[Another Message from the Color of Change Team]
After nooses were hung from the "white tree" at Jena High School in September 2006, the adults in Jena could have taken actions to reduce tensions and help the community heal, but their actions only further aggravated tensions. Reed Walters was one of the main instigators. He came to the school and threatened Black students who protested peacefully under the "white tree."2 He used his prosecutorial discretion to refuse to pursue incidents of white-on-black violence that preceded the beating of Justin Barker, and then abused that same discretion to overcharge the young men who allegedly beat Barker, claiming that tennis shoes were a "dangerous weapon" and the assault was attempted murder.3 From the day he threatened to "make [their] lives disappear with the stroke of a pen," Walters has had a clear agenda, and has followed it aggressively, unfairly, and outside of the boundaries of his position.
Now he's trying to cover his tracks. In a public statement on September 19, 2007, DA Walters claimed that there was no connection between the assault on Justin Barker and the hanging of nooses in the "white tree" several months before.4 In an op-ed in the New York Times, Walters claimed that the noose hanging "broke no law. I searched the Louisiana criminal code for a crime that I could prosecute. There is none." 5 But two attorneys we're working with easily found Louisiana Revised Statute 14:107.2, which creates a hate crime for any institutional vandalism or criminal trespass motivated by race. Walters was creative enough to turn a schoolyard assault into an attempted murder case; he surely could have figured out how to make nooses into hate crimes.6
After the massive protest on the 20th, Governor Blanco was forced to act, but sadly her only action was to give Walters cover to continue his aggressive prosecution. Blan co grandly proclaimed that Walters was not going to appeal the 3rd Circuit Court's nullification of Mychal Bell's conviction in adult court, and would instead prosecute him as a juvenile.7 Sounds good until you remember that 4 young men still face charges in adult court, and 2 are still facing charges as juveniles, for a fight that occurred at school. And Walter's "generosity" sounds even worse when you remember that only one of the young men who attacked Robert Bailey three days before Justin Barker was assaulted was even charged; that he was charged with a misdemeanor; and that he has never spent a minute in prison.8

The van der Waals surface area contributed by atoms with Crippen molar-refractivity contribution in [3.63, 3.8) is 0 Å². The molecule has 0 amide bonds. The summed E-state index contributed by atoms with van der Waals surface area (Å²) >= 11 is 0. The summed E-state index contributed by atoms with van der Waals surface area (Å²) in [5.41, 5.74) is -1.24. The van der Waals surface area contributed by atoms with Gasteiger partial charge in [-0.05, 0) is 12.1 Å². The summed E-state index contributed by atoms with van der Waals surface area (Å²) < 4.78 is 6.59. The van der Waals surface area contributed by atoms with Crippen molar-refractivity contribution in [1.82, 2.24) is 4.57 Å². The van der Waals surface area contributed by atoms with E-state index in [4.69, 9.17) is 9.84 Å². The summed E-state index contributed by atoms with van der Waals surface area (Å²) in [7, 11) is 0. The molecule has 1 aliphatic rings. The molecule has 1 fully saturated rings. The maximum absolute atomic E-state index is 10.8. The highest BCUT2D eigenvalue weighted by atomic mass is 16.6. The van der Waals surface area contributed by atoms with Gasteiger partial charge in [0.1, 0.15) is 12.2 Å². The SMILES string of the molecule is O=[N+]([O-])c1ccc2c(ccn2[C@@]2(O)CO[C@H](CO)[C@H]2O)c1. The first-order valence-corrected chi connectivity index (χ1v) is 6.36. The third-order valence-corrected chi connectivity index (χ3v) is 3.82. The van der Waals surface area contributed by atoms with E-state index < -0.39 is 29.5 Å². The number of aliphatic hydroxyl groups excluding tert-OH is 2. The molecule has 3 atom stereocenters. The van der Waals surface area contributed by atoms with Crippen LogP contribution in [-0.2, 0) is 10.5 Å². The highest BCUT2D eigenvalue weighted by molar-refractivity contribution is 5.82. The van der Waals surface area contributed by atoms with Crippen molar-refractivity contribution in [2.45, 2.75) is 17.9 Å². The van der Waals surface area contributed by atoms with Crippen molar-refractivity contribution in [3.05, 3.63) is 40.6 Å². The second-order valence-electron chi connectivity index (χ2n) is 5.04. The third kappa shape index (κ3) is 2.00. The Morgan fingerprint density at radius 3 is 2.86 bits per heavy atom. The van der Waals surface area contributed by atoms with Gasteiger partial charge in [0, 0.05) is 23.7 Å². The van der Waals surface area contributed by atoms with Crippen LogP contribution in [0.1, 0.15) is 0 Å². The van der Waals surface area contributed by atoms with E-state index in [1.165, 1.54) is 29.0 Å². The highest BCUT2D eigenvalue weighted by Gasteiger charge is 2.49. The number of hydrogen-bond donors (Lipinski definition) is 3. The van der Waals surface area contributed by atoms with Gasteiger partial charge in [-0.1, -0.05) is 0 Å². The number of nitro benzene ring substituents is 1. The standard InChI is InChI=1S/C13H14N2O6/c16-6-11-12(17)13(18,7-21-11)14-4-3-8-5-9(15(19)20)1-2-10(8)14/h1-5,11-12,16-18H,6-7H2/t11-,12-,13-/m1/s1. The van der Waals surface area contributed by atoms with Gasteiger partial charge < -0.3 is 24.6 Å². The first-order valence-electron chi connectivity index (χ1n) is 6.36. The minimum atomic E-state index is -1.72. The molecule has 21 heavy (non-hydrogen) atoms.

It is outrageous that Walters is still pursuing charges against the Jena 6, and it's even more outrageous that he's being given political cover by the Governor, by Louisiana's District Attorney Association, and even by the New York Times. Anyone can file a complaint against an attorney by sending a letter to the Louisiana Attorney Disciplinary Board, the organization that has the power to take action against Walters, and we want them to hear from as many of us as possible. We've prepared the letter. All you have to do is add your address and put it in the mail. When you send your letter, please let us know at email@example.com. If lots of you send letters, we'll use those numbers to get the media to cover the story, adding more pressure on the Disciplinary Board to act.
Justice should be blind, but unfortunately, prosecutors are not. They see color and it can impact how they exercise their prosecutorial discretion. This is the case for the Jena 6. Reed Walters' attacks have already damaged the lives of these 6 teenagers. He shouldn't be given the opportunity to keep at it a minute longer. Please send your letter of complaint requesting a thorough investigation into Reed Walters' conduct today.
Thanks and Peace,
-- James, Van, Gabriel, Clarissa, Mervyn, and the rest of the
October 7th, 2007
1. ColorOfChange.org Jena 6 Defense Fund information page
2. North Texans marching behind 6 young men in Jena. The Dallas Morning
News, September 20, 2007
3. Injustice in Jena as nooses hang from the "white tree". Truthout.org,
July 3, 2007.
4. US Attorney: Nooses, beating at Jena High not related. CNN.com, September
5. Justice in Jena. New York Times, September 26, 2007.
6. The Stroke of a Pen. Southern Poverty Law Center, September 28, 2007.
7. La. Governor says DA won't challenge ruling that sent Jena 6 teen's case
to juvenile court. Boston Herald, September 27, 2007.
8. See reference 5